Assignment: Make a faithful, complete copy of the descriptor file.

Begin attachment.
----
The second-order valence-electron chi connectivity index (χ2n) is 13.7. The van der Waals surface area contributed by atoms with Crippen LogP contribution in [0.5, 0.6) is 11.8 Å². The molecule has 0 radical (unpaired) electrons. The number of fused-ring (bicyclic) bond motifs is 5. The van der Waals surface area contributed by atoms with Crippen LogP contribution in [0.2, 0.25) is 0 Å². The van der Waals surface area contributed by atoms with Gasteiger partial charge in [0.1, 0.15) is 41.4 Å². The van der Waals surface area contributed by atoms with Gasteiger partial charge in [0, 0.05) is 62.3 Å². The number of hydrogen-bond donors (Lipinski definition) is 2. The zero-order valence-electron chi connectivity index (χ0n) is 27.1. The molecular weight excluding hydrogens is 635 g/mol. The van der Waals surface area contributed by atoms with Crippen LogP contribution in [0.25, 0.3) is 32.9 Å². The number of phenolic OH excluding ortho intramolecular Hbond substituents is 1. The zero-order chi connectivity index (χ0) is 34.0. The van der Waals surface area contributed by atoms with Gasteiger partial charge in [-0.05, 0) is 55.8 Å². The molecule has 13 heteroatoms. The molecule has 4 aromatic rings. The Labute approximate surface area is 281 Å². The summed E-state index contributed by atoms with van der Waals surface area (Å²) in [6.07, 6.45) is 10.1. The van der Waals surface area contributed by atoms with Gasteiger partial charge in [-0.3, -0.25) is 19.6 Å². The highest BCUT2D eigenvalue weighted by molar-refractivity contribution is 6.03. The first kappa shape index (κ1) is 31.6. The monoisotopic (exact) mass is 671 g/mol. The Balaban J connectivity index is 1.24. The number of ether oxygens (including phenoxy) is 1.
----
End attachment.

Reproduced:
The second-order valence-electron chi connectivity index (χ2n) is 13.7. The van der Waals surface area contributed by atoms with Crippen LogP contribution in [0.5, 0.6) is 11.8 Å². The molecule has 0 radical (unpaired) electrons. The number of fused-ring (bicyclic) bond motifs is 5. The van der Waals surface area contributed by atoms with Crippen LogP contribution in [0.2, 0.25) is 0 Å². The van der Waals surface area contributed by atoms with Gasteiger partial charge in [0.1, 0.15) is 41.4 Å². The van der Waals surface area contributed by atoms with Gasteiger partial charge in [0, 0.05) is 62.3 Å². The number of hydrogen-bond donors (Lipinski definition) is 2. The zero-order valence-electron chi connectivity index (χ0n) is 27.1. The molecular weight excluding hydrogens is 635 g/mol. The van der Waals surface area contributed by atoms with Crippen LogP contribution in [0.25, 0.3) is 32.9 Å². The number of phenolic OH excluding ortho intramolecular Hbond substituents is 1. The zero-order chi connectivity index (χ0) is 34.0. The van der Waals surface area contributed by atoms with Gasteiger partial charge in [-0.05, 0) is 55.8 Å². The molecule has 13 heteroatoms. The molecule has 4 aromatic rings. The Labute approximate surface area is 281 Å². The summed E-state index contributed by atoms with van der Waals surface area (Å²) in [6.07, 6.45) is 10.1. The van der Waals surface area contributed by atoms with Gasteiger partial charge in [-0.3, -0.25) is 19.6 Å². The highest BCUT2D eigenvalue weighted by molar-refractivity contribution is 6.03. The first kappa shape index (κ1) is 31.6. The monoisotopic (exact) mass is 671 g/mol. The Balaban J connectivity index is 1.24. The number of ether oxygens (including phenoxy) is 1.